Sorry, it probably does come in different strengths depending on the country. Pure Ethanol is not pure ethanol; the drinkable form is 95% EtOH and 5% water; the lab form is 99+ % and benzene. The alcohols form an azeotrope with water so that they act as one molecular group. One has to form another azeotrope with benzene to get a higher percent. The same applies to the other lower molecular weight alcohols (and to some extent with the higher molecular weight alcohols/"waxes"). Other solvents lacking the hydroxyl (OH) group would make for less oxidative solvents, but are not readily available. Others are such good solvents, such as Acetone, they may dissolve a wee bit too much of plastics, paints, and adhesives.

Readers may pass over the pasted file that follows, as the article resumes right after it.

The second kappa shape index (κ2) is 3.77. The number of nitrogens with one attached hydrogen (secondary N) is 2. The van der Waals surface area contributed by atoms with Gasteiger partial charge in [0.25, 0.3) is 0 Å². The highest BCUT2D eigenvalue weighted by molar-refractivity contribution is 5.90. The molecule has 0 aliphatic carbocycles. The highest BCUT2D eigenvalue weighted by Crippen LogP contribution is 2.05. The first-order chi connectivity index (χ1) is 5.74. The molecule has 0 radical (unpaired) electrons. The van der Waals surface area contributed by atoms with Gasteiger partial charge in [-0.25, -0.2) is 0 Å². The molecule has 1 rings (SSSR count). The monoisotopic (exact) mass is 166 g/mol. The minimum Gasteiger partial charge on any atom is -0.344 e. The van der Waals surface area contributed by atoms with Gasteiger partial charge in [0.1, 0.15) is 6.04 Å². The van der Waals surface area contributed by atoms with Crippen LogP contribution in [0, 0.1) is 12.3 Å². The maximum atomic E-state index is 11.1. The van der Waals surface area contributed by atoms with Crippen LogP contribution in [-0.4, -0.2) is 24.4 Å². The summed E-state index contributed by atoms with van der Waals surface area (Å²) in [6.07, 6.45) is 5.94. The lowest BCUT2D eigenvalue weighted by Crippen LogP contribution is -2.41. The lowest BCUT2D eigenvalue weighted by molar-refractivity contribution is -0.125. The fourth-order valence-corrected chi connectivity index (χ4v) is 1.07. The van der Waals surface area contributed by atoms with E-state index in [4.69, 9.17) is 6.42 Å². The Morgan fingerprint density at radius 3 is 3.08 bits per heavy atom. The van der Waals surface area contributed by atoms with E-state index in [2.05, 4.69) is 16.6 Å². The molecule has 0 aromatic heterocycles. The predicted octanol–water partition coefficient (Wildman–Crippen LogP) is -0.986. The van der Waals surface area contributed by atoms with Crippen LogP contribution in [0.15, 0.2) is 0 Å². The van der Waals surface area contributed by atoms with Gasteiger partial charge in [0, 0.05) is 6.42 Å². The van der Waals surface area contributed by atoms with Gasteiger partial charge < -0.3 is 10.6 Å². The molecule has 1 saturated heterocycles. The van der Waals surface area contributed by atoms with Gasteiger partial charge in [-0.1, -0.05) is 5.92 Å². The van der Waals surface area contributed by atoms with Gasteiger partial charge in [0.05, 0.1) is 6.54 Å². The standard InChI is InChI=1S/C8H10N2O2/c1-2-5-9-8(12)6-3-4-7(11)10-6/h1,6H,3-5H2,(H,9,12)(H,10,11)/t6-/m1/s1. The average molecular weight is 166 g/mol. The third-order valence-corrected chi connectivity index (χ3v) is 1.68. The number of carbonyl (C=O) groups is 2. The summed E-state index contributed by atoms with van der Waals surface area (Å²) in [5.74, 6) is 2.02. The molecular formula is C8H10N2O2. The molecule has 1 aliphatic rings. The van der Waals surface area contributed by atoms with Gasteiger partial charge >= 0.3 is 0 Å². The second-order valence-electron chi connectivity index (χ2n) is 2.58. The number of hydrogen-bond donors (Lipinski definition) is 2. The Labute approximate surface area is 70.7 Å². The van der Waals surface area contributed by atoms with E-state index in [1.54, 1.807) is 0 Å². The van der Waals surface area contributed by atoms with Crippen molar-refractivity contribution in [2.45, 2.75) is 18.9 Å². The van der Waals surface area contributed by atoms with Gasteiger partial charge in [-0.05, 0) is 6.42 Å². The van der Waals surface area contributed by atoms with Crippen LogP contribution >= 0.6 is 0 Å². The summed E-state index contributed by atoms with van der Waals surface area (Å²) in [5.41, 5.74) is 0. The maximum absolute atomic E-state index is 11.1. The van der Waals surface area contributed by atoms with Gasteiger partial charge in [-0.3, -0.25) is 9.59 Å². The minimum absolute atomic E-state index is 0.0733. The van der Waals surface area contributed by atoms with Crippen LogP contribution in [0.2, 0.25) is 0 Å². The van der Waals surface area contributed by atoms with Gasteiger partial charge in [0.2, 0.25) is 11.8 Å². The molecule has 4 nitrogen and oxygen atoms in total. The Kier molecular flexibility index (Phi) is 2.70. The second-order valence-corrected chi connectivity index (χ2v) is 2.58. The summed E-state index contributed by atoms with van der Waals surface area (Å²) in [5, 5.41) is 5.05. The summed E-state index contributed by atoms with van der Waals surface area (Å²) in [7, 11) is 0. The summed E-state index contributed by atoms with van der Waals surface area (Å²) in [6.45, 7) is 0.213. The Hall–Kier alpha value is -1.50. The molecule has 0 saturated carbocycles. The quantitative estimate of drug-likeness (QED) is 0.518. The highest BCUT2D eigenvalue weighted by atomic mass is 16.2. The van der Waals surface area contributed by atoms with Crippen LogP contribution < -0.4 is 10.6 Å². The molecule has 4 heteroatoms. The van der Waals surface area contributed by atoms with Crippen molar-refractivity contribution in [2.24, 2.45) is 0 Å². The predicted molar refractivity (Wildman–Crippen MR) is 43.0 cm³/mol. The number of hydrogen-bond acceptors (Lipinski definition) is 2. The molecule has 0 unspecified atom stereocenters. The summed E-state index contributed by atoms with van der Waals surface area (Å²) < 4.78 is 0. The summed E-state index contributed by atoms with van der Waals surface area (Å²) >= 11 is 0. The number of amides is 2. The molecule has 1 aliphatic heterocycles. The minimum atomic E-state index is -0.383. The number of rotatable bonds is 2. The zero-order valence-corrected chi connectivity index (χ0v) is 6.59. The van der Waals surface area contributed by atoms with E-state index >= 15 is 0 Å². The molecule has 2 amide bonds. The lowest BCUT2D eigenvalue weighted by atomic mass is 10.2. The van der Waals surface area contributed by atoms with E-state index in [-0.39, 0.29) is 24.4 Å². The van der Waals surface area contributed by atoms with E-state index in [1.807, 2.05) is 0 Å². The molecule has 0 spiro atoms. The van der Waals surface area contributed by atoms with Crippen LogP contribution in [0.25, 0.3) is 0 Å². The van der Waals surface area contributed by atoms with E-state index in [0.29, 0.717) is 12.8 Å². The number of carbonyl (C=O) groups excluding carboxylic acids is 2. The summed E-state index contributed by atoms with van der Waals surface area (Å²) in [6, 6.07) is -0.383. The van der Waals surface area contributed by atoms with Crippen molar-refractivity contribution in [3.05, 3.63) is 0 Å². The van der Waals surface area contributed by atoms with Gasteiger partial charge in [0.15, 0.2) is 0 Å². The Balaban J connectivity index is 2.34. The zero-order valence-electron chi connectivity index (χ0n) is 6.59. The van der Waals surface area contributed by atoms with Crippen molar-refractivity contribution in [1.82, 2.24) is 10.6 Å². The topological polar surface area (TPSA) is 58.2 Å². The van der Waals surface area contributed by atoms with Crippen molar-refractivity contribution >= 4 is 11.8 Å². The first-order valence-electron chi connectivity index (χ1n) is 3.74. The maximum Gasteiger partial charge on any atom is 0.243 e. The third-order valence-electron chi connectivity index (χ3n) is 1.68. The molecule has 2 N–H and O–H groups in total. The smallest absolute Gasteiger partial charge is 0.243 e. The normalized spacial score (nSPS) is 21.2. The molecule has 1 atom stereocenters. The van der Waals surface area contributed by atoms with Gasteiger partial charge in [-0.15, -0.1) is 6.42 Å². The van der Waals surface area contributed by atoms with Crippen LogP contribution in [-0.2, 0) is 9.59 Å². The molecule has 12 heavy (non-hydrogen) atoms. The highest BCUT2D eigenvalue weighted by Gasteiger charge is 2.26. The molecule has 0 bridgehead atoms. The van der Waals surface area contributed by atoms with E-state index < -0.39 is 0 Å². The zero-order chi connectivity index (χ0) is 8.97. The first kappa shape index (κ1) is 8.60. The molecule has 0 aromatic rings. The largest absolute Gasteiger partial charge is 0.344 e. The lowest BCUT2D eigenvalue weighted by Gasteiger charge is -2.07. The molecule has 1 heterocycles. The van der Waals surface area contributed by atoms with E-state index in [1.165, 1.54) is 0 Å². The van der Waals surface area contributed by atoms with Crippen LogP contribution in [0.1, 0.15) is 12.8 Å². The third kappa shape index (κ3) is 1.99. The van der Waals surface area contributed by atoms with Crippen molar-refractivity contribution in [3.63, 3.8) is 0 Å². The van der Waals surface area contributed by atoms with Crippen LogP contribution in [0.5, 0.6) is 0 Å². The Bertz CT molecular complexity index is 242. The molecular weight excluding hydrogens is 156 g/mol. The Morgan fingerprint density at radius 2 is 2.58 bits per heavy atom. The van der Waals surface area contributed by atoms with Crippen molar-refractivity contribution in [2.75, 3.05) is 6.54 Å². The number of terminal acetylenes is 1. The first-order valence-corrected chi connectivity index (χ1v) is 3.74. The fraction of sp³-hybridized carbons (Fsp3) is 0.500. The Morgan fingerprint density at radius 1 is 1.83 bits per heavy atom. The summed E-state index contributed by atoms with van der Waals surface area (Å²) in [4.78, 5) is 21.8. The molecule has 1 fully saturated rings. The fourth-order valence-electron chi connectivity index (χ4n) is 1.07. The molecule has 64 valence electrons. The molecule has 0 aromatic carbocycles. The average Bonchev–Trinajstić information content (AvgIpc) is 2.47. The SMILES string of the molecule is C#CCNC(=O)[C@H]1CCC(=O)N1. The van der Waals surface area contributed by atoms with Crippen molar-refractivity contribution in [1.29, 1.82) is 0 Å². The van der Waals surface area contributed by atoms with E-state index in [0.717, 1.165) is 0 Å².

In general, Isopropanol is cheap and effective bearing in mind that the water molecule is electron "rich" and will conduct electricity (electrons); probably why allowing it to dry out over night is best. Further, the OH (oft shown as OH-) group loves metals (oft shown as Me+) and make, for example, FeOH3 or rust. This is called "oxidation" for the addition of Oxygen. In electronics it is not good. Throw in a "Basic" alkaline like Lye (KOH Potassium Hydroxide) or as in the case of our friend the barrel battery, and not only does it oxidize, it also dissolves the copper traces. No, "Acid" batteries use lead (Pb) and sulfuric acid and are found in cars. Well, not hybrids, but you should know the difference.
Last edited by Cymru; 19 June 2013 at 18:26.